The Henry Ford: Henry Ford Museum of American Innovation
Article and Photo’s by Heather L.
After our time in Greenfield Village, we decided to head inside to the Museum of American Innovation. As soon as we stepped through the doors we were greeted by Presidential Vehicles on one side, a walk through exhibit of the progression of liberty on the other, and giant planes straight ahead. Naturally, our little one took us straight towards the Heroes of the Sky exhibit first.
Next up we saw full sized locomotives that allowed patrons to not only see these behemoths from the outside, but to also step inside the locomotive or peek in a window of a period passenger car. Right around the bend was a full setup of model trains running for you to watch. Equipped with cameras, some of the trains allowed onlookers to see the journey from the perspective of the locomotive.
As we continued along we also came across a series of carriages and automobiles that served a number of our American presidents through the ages. Finally, at the heart of this wing was Lamy’s Diner. Much like many of the structures in the village, this dinner, which was originally built in 1946, was relocated and restored into a fully operational diner where patrons of the museum may stop and grab a delicious treat during their visit.
Our next stop was the With Liberty and Justice for All exhibit. This feature takes you through events in American history, highlighting the pursuit of liberty for all. From Thomas Paine to Harriet Tubman and so much more, there are videos and audio recordings, as well as artifacts from our nation’s history regarding the journey our nation started long ago. To be fair, this area may not be suitable for younger ages as it does cover some of the darker parts of America’s history and the pursuit of equality. However, there are numerous hands-on learning opportunities. Our little one enjoyed pushing the buttons that played songs from the Civil War and lifting panels quizzing you on the Constitution. She especially enjoyed getting to climb aboard the very bus that Rosa Parks rode all those years ago. Patrons are welcomed, and encouraged, to sit in all of the seats (except the driver’s seat) as they listen to an actual audio recording of Rosa Parks explaining the events of that December day back in 1955.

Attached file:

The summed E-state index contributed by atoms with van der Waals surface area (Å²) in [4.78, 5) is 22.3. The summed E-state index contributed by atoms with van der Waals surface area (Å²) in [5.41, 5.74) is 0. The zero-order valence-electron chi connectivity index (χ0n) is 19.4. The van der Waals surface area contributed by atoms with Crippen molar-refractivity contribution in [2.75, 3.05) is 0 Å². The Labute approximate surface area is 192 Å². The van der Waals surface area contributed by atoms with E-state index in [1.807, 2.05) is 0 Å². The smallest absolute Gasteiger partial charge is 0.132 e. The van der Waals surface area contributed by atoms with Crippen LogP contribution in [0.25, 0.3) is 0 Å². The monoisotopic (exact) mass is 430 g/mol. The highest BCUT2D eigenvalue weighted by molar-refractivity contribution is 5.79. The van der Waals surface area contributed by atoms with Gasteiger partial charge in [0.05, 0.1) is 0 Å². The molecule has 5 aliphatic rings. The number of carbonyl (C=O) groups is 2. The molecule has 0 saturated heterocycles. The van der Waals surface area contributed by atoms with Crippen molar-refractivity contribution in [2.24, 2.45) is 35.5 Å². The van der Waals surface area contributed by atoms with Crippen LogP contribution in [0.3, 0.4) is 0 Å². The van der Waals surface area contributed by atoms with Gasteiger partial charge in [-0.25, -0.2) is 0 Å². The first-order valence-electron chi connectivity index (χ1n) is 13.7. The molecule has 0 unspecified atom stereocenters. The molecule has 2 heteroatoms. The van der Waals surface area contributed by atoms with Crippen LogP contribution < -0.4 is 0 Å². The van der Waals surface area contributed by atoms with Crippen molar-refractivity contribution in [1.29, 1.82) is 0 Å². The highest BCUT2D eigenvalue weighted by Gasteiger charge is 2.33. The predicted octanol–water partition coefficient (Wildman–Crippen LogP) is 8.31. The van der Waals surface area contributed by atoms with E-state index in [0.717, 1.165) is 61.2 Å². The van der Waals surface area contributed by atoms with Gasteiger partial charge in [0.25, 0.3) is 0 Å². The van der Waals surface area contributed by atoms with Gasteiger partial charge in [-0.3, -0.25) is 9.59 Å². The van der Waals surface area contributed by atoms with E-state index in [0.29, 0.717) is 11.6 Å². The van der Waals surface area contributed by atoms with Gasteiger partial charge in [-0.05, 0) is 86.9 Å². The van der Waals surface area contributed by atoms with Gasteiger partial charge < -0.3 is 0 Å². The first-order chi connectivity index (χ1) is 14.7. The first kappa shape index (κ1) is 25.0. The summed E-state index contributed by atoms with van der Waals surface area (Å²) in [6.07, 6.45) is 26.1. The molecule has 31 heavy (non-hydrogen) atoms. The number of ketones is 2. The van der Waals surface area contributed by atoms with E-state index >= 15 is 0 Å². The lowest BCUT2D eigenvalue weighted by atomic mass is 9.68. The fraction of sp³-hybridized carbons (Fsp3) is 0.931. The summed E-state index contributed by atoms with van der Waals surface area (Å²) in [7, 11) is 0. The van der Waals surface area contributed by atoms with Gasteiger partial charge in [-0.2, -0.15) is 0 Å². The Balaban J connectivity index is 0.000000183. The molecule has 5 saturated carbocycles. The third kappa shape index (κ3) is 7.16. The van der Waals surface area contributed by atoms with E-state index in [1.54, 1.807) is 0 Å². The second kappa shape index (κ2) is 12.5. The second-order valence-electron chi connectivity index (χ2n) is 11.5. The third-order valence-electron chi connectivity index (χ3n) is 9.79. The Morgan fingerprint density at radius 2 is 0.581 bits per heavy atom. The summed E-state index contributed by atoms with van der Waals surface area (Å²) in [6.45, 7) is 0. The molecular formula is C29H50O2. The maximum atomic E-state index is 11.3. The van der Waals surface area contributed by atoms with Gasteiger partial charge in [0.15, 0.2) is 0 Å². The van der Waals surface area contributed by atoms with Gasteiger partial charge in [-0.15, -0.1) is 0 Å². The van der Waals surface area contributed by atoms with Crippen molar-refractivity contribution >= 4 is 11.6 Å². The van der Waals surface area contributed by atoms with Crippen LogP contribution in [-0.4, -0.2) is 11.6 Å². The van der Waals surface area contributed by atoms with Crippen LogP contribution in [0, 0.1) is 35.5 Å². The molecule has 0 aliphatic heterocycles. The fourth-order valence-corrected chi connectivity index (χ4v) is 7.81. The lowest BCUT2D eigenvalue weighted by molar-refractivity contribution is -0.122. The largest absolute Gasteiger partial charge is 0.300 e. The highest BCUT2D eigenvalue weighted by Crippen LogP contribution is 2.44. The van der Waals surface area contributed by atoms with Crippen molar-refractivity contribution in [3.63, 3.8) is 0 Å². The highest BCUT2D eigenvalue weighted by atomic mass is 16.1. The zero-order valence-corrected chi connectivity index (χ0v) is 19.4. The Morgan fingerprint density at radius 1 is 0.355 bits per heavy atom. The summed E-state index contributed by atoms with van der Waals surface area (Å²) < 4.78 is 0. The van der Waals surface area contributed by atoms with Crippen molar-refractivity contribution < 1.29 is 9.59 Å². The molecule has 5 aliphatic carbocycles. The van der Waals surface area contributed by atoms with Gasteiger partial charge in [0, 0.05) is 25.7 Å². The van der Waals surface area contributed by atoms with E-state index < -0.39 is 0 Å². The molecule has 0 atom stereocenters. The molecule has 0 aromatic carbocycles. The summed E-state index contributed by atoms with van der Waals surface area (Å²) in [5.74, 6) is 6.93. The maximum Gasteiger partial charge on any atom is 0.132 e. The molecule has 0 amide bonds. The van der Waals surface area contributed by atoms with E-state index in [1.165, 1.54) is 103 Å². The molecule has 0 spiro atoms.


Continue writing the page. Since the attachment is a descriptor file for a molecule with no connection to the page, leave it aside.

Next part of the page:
From here we made our way to a series of activities in the Made in America exhibit. This area was full of even more hands-on experiences for our little one to enjoy. Her favorite was building a small, wooden Model T on a hand-cranked assembly line. (Actually, her favorite part was cranking the assembly line quickly while everyone else tried to keep up with the work!) Right next door was an authentic Model T (1917) which is stripped down to the frame every night and rebuilt the next day by patrons, as guided by skilled presenters. After its completion in the afternoon, patrons are encouraged to get behind the wheel for pictures. For additional information about time and costs for non members of the museum, see their website.
The final wing of the museum takes you through a series of exhibits that feature American life from differing perspectives. You can stroll through recent decades or dream of the future…
…and see vintage dollhouses, agriculture through the ages, firearms, and housing (past, present and future) are just a few of the highlights. To put a final cap onto an already full day, who wouldn’t want to take their picture with the original Oscar Meyer Weinermobile?!
Along with all of the permanent exhibits within the museum, there are also a number of visiting pieces as well as future projects on site. You can get up close and personal with the design process as you work your way through the House Industries exhibit. Create your own font, visit Ed “Big Daddy” Roth’s futuristic Mysterion show car, or feast your eyes on an original Apple 1 computer – all of this and more can be experienced through September 4, 2017, only at The Henry Ford.
Even if you miss the House Industries exhibit, there is always something new to see. The Henry Ford is currently working on a new, permanent exhibit; Mathematica, opening fall 2017.
Again, this does not even begin to scratch the surface of everything there is to see and experience at the Henry Ford Museum of American Innovation or Greenfield Village. I would highly recommend taking an entire day to experience either one of these branches of The Henry Ford, expecting to come back again and again. For more information regarding daily activities and calendars of special events and exhibits, please visit their website, www.thehenryford.org. Playful Parent Guide to Greenfield Village Link
A few tips while you’re visiting the museum:
- Unlike Greenfield Village, food is not permitted, except in specified locations.
- Again, comfortable shoes are encouraged as there is a lot to see in the museum.
Hours: Open 7 Days a Week: 9:30am – 5:00pm (Closed Thanksgiving and Christmas Days)
Address: 20900 Oakwood Boulevard, Dearborn, MI 48124‑5029